LBO (debt-based acquisition) banks use EBITDA as a tool to determine whether a company will be able to repay its debt in the near future (in a year or two?). At least in theory, the EBITDA -to -interest coverage ratio should show investors whether the company can afford the high interest expense payments later during restructuring. For example, a bank might argue that a company with an EBITDA of $5 million and interest expenses of $2.5 million has an interest coverage ratio of 2 – it can afford to pay off its debt.
EBITDA has since been widely used in a wide range of businesses. Its proponents argue that EBITDA is more of a reflection of a company’s operations by separating costs, but does not accurately reflect how the company is actually operating.
Interest rates, which are commonly used indicators of management’s choice of funding sources, are ignored. Tax is omitted because it can vary widely depending on acquisitions and losses incurred in previous years, which can distort net income. Finally, EBITDA eliminates subjective and erratic judgments when calculating depreciation, such as changes in useful life, residual value, and different depreciation methods.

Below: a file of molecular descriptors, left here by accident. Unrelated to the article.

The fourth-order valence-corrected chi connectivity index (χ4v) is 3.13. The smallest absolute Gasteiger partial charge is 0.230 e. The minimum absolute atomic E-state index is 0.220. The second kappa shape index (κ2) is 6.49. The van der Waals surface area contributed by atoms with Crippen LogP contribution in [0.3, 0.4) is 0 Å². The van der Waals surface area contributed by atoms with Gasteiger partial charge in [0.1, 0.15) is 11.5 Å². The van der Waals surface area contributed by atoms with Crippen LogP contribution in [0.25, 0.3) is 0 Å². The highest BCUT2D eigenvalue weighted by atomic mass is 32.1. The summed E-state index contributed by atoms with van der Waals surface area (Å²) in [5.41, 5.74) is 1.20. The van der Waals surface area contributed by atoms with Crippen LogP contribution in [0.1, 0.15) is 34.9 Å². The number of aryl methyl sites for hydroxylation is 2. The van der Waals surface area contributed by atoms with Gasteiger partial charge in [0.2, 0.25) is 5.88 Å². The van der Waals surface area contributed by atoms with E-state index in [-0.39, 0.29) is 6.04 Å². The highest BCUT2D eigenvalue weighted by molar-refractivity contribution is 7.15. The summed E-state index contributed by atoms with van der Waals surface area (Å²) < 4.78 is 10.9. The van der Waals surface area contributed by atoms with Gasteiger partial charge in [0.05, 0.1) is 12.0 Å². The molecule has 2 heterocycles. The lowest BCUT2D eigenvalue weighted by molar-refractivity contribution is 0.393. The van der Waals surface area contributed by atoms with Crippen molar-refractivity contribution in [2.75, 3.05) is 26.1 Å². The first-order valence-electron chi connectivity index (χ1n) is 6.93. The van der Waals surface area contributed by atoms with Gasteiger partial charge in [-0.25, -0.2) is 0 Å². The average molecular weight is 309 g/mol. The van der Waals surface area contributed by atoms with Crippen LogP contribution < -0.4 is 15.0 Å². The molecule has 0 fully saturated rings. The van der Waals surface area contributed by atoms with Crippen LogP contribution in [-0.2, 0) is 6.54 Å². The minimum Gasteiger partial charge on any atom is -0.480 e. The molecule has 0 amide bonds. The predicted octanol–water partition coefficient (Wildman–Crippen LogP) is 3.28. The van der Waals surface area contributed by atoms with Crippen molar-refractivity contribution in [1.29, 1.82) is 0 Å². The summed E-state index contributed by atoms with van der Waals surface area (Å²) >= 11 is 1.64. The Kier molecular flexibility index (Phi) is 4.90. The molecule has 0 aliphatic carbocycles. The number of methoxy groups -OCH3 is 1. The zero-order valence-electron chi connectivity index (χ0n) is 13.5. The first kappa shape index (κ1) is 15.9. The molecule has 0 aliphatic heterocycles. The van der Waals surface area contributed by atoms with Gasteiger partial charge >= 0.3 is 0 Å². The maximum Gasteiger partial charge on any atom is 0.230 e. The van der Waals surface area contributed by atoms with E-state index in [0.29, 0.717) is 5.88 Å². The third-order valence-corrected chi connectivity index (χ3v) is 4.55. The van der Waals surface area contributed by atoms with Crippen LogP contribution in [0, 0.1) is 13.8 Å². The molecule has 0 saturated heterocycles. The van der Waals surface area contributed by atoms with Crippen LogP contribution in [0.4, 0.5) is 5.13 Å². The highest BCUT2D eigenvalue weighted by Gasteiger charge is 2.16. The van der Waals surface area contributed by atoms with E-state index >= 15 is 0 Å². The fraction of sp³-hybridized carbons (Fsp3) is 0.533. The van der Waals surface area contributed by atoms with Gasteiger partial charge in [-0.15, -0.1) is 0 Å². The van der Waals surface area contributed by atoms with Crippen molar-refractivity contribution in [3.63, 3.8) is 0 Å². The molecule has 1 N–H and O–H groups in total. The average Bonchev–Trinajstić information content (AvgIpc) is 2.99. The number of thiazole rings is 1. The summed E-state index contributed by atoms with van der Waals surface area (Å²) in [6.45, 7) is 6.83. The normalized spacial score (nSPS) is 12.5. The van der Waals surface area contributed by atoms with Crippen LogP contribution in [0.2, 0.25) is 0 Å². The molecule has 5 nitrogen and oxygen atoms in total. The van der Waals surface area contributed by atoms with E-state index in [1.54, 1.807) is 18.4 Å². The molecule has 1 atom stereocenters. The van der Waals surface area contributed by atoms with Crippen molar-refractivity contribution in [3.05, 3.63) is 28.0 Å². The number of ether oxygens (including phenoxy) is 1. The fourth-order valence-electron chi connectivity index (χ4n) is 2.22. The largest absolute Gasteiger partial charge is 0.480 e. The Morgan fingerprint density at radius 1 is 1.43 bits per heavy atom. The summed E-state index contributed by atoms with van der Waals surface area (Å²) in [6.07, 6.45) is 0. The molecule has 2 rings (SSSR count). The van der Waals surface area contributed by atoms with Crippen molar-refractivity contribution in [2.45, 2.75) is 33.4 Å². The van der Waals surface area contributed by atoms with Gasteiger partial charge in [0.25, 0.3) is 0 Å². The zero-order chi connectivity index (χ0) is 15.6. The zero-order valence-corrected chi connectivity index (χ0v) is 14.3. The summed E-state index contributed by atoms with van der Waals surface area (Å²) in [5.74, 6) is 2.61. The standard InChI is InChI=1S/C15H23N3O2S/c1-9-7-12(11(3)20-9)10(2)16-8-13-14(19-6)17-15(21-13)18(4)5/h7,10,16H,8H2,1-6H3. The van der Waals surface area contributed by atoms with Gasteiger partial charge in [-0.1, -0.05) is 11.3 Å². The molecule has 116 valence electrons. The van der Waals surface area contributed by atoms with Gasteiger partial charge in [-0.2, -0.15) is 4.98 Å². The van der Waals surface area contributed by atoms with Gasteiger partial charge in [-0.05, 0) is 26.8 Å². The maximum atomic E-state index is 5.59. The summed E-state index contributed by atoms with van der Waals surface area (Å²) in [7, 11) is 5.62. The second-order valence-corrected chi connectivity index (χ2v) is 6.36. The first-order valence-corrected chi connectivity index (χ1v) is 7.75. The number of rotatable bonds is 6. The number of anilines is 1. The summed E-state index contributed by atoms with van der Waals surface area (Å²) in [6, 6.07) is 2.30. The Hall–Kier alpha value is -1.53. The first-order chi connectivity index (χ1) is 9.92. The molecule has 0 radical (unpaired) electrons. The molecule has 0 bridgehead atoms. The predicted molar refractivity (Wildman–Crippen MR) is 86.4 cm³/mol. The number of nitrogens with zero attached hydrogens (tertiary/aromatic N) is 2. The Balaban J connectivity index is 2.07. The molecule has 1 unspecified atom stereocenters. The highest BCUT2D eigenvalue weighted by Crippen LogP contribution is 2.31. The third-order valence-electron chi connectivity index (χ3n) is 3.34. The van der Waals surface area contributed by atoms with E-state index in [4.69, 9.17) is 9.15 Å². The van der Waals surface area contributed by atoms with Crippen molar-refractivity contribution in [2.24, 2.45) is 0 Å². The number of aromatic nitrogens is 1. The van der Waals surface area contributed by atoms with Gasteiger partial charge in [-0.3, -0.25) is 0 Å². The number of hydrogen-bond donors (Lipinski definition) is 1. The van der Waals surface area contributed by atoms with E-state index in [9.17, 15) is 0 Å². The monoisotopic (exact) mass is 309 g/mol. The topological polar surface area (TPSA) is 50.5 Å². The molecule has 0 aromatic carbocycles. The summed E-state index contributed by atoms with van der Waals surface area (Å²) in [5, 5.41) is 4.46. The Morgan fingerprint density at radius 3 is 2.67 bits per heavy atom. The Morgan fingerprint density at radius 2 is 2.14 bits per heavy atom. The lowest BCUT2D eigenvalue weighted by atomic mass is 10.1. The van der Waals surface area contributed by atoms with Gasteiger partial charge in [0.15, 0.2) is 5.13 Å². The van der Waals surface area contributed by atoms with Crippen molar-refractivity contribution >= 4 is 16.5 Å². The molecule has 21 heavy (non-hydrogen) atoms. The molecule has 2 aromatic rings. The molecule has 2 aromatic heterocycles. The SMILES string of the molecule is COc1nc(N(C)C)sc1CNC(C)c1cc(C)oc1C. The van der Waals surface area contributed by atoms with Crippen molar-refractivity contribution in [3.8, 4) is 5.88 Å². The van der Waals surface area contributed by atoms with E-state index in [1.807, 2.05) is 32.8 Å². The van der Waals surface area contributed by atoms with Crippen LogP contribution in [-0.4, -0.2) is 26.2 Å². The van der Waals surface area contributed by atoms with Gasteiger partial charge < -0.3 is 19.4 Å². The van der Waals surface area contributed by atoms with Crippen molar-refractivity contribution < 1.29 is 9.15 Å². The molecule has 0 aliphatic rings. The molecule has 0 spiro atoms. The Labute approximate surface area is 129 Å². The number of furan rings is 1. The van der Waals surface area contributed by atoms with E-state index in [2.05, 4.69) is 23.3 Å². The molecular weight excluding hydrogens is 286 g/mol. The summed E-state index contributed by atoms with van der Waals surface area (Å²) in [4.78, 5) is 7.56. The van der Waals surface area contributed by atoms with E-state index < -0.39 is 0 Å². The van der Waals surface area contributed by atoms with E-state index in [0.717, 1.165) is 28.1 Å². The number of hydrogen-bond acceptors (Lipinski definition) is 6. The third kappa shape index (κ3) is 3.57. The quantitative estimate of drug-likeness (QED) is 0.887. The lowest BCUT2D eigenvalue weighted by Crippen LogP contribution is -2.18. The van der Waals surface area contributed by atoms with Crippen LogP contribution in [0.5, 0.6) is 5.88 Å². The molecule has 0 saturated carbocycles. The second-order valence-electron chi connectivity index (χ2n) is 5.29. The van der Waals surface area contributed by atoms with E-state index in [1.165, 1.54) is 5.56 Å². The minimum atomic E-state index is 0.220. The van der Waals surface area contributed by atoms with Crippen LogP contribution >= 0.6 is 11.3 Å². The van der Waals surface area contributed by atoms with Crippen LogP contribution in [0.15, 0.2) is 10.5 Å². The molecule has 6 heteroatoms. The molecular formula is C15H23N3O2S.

By eliminating the above factors, using EBITDA it is easy to compare the financial position of different companies. It is also a useful tool for evaluating companies with different capital structures, tax rates and depreciation methods. At the same time, EBITDA also shows investors how much money a young or restructuring company can generate before it has to pay its creditors and the tax office.